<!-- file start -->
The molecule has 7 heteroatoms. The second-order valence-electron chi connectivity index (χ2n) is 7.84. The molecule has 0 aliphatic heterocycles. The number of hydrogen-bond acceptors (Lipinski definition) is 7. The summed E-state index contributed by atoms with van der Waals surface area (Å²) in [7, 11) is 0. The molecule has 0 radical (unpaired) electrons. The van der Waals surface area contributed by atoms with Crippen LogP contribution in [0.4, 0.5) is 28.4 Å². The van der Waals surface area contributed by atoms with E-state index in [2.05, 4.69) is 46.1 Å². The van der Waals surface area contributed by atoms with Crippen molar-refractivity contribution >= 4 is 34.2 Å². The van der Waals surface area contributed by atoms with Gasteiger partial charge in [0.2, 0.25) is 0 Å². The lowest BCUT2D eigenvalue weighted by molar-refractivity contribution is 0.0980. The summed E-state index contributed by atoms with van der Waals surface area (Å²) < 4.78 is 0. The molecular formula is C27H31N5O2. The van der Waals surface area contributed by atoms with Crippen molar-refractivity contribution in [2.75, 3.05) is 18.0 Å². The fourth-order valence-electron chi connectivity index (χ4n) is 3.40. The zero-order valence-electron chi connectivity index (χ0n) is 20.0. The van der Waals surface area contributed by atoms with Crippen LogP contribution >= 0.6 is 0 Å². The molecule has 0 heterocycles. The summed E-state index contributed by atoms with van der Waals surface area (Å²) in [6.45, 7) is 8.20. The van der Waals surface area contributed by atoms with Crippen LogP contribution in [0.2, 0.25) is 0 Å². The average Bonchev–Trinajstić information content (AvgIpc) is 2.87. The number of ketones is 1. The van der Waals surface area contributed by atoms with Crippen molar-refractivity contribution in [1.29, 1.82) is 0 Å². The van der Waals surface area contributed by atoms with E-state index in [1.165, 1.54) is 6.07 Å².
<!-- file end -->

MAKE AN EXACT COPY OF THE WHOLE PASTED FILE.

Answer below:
The molecule has 7 heteroatoms. The second-order valence-electron chi connectivity index (χ2n) is 7.84. The molecule has 0 aliphatic heterocycles. The number of hydrogen-bond acceptors (Lipinski definition) is 7. The summed E-state index contributed by atoms with van der Waals surface area (Å²) in [7, 11) is 0. The molecule has 0 radical (unpaired) electrons. The van der Waals surface area contributed by atoms with Crippen LogP contribution in [0.4, 0.5) is 28.4 Å². The van der Waals surface area contributed by atoms with E-state index in [2.05, 4.69) is 46.1 Å². The van der Waals surface area contributed by atoms with Crippen molar-refractivity contribution >= 4 is 34.2 Å². The van der Waals surface area contributed by atoms with Gasteiger partial charge in [0.2, 0.25) is 0 Å². The lowest BCUT2D eigenvalue weighted by molar-refractivity contribution is 0.0980. The summed E-state index contributed by atoms with van der Waals surface area (Å²) < 4.78 is 0. The molecular formula is C27H31N5O2. The van der Waals surface area contributed by atoms with Crippen molar-refractivity contribution in [2.75, 3.05) is 18.0 Å². The fourth-order valence-electron chi connectivity index (χ4n) is 3.40. The zero-order valence-electron chi connectivity index (χ0n) is 20.0. The van der Waals surface area contributed by atoms with Crippen LogP contribution >= 0.6 is 0 Å². The molecule has 0 heterocycles. The summed E-state index contributed by atoms with van der Waals surface area (Å²) in [6.45, 7) is 8.20. The van der Waals surface area contributed by atoms with Crippen LogP contribution in [0.2, 0.25) is 0 Å². The average Bonchev–Trinajstić information content (AvgIpc) is 2.87. The number of ketones is 1. The van der Waals surface area contributed by atoms with Crippen molar-refractivity contribution in [1.29, 1.82) is 0 Å². The van der Waals surface area contributed by atoms with E-state index in [1.165, 1.54) is 6.07 Å².